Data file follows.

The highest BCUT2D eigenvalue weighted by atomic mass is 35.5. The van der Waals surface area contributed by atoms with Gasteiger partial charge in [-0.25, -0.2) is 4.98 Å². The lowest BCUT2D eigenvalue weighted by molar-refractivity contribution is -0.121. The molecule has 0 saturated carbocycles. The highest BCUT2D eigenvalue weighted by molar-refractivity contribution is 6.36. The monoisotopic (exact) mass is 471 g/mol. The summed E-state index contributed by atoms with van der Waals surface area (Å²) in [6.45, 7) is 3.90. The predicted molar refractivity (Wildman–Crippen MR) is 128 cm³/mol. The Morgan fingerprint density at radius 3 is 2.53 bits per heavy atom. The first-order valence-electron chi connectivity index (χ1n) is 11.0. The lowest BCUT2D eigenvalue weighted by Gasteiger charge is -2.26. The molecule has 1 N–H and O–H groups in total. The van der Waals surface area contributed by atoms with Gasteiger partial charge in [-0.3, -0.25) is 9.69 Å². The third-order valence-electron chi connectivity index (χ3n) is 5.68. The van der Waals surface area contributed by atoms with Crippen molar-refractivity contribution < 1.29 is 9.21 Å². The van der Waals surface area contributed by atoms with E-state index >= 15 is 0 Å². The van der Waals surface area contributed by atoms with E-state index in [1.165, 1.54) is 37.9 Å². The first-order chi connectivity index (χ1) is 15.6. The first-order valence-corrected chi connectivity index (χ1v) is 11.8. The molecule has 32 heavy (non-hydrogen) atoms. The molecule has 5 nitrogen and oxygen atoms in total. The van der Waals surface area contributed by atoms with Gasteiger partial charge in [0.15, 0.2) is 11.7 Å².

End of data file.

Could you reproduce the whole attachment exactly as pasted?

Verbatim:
The highest BCUT2D eigenvalue weighted by atomic mass is 35.5. The van der Waals surface area contributed by atoms with Gasteiger partial charge in [-0.25, -0.2) is 4.98 Å². The lowest BCUT2D eigenvalue weighted by molar-refractivity contribution is -0.121. The molecule has 0 saturated carbocycles. The highest BCUT2D eigenvalue weighted by molar-refractivity contribution is 6.36. The monoisotopic (exact) mass is 471 g/mol. The summed E-state index contributed by atoms with van der Waals surface area (Å²) in [6.45, 7) is 3.90. The predicted molar refractivity (Wildman–Crippen MR) is 128 cm³/mol. The Morgan fingerprint density at radius 3 is 2.53 bits per heavy atom. The first-order valence-electron chi connectivity index (χ1n) is 11.0. The lowest BCUT2D eigenvalue weighted by Gasteiger charge is -2.26. The molecule has 1 N–H and O–H groups in total. The van der Waals surface area contributed by atoms with Gasteiger partial charge in [-0.3, -0.25) is 9.69 Å². The third-order valence-electron chi connectivity index (χ3n) is 5.68. The van der Waals surface area contributed by atoms with Crippen molar-refractivity contribution < 1.29 is 9.21 Å². The van der Waals surface area contributed by atoms with E-state index >= 15 is 0 Å². The van der Waals surface area contributed by atoms with E-state index in [1.165, 1.54) is 37.9 Å². The first-order chi connectivity index (χ1) is 15.6. The first-order valence-corrected chi connectivity index (χ1v) is 11.8. The molecule has 32 heavy (non-hydrogen) atoms. The molecule has 5 nitrogen and oxygen atoms in total. The van der Waals surface area contributed by atoms with Gasteiger partial charge in [0.15, 0.2) is 11.7 Å².